My favourite painting in the National Portrait Gallery is of William de Morgan (you can see a small version of it below) by his wife Evelyn. I was left feeling surprisingly bereft when on a recent visit I found it was not on display. Subsequent inquiries revealed it was about to go on tour. So it was with a surprising amount of joy that I found a large collection of his pottery on display in the Birmingham Museum. Fine stuff it is to. I particularly like the red and white pottery and the iridescent turquoise stuff. Chance encounters like this are one of the particularly rewarding aspects of going to a museum. I hope the portrait stops off in Birmingham on its tour.
One of the impressive new additions to Birmingham is the new library (below right). I was immediately reminded of it when I encountered this painting (below right) called the Wall by Anwar Shemza. It is in any event a good painting, the coppery background setting off the metallic scroll work in front.
Currently, as you exit the museum you can see, over a construction site, the library. It is a sight line I hope they preserve. I do wonder if the designers were in any way influenced by the painting. I could find out but I prefer the mystery.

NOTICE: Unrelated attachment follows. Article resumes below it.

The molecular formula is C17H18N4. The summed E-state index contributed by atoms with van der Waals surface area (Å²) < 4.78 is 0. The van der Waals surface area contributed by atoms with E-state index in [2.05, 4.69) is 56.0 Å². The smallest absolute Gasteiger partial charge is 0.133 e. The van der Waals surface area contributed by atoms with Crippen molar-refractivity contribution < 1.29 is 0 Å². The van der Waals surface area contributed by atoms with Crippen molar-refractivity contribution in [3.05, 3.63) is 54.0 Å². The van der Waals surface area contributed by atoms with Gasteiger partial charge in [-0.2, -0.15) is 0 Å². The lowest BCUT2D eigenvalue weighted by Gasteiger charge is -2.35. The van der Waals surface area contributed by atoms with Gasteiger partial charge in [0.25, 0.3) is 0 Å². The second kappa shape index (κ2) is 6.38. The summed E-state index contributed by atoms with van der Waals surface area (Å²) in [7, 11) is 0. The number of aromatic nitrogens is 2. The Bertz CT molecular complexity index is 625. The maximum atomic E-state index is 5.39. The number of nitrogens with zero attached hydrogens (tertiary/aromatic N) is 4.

Have you heard of Rauschenberg? I hadn't really before last year but you will almost certainly have seen his stuff. The Tate Modern is currently hosting a large retrospective of his work which runs until 2nd April this year. It is well worth seeing. You will see amongst other things where so many art students rip so many of their ideas off. Indeed you can see the inspiration for many other artists.
There is a large amount of energy, joy and humour in Rauschenberg's work, which appealed to me. This is a man who takes his work seriously but not himself. Before I went I had watched Alastair Sooke's really quite good documentary about him, which added to my enjoyment of the show. Watch it if you like. However what struck me is that with Rauschenberg's work looks much better in person (mostly) than it does on screen.